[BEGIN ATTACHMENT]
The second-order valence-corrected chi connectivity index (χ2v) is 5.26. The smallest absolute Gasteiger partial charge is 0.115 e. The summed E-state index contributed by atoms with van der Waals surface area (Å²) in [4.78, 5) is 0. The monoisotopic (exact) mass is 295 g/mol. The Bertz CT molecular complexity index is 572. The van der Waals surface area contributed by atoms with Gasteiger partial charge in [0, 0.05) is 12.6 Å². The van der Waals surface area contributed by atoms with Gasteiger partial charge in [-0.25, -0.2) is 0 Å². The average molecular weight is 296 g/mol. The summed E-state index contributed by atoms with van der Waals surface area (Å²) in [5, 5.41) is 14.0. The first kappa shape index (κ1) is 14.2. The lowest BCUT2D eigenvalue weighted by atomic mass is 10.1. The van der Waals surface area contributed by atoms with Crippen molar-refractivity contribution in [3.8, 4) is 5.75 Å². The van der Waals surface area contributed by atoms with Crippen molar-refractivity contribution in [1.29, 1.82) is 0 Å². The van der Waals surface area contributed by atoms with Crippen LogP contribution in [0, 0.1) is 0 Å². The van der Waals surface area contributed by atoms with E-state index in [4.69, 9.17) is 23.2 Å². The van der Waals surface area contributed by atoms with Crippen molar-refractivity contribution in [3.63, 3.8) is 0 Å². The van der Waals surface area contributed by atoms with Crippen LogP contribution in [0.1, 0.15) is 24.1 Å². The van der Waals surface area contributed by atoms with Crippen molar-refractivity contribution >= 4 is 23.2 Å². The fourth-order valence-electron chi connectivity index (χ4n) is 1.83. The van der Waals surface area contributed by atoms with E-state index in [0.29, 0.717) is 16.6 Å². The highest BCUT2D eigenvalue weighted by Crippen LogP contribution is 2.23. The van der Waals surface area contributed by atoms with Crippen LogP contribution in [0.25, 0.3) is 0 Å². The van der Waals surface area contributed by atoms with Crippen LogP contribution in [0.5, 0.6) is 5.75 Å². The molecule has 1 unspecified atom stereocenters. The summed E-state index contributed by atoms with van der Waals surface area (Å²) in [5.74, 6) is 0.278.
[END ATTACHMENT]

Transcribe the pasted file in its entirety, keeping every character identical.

The second-order valence-corrected chi connectivity index (χ2v) is 5.26. The smallest absolute Gasteiger partial charge is 0.115 e. The summed E-state index contributed by atoms with van der Waals surface area (Å²) in [4.78, 5) is 0. The monoisotopic (exact) mass is 295 g/mol. The Bertz CT molecular complexity index is 572. The van der Waals surface area contributed by atoms with Gasteiger partial charge in [0, 0.05) is 12.6 Å². The van der Waals surface area contributed by atoms with Gasteiger partial charge in [-0.25, -0.2) is 0 Å². The average molecular weight is 296 g/mol. The summed E-state index contributed by atoms with van der Waals surface area (Å²) in [5, 5.41) is 14.0. The first kappa shape index (κ1) is 14.2. The lowest BCUT2D eigenvalue weighted by atomic mass is 10.1. The van der Waals surface area contributed by atoms with Crippen molar-refractivity contribution in [3.8, 4) is 5.75 Å². The van der Waals surface area contributed by atoms with Crippen molar-refractivity contribution in [1.29, 1.82) is 0 Å². The van der Waals surface area contributed by atoms with Crippen LogP contribution in [0, 0.1) is 0 Å². The van der Waals surface area contributed by atoms with E-state index in [4.69, 9.17) is 23.2 Å². The van der Waals surface area contributed by atoms with Crippen molar-refractivity contribution in [3.63, 3.8) is 0 Å². The van der Waals surface area contributed by atoms with Crippen LogP contribution in [0.1, 0.15) is 24.1 Å². The van der Waals surface area contributed by atoms with Crippen molar-refractivity contribution >= 4 is 23.2 Å². The fourth-order valence-electron chi connectivity index (χ4n) is 1.83. The van der Waals surface area contributed by atoms with E-state index in [0.29, 0.717) is 16.6 Å². The highest BCUT2D eigenvalue weighted by Crippen LogP contribution is 2.23. The van der Waals surface area contributed by atoms with Crippen LogP contribution in [0.25, 0.3) is 0 Å². The van der Waals surface area contributed by atoms with Crippen LogP contribution in [0.5, 0.6) is 5.75 Å². The molecule has 1 unspecified atom stereocenters. The summed E-state index contributed by atoms with van der Waals surface area (Å²) in [5.74, 6) is 0.278.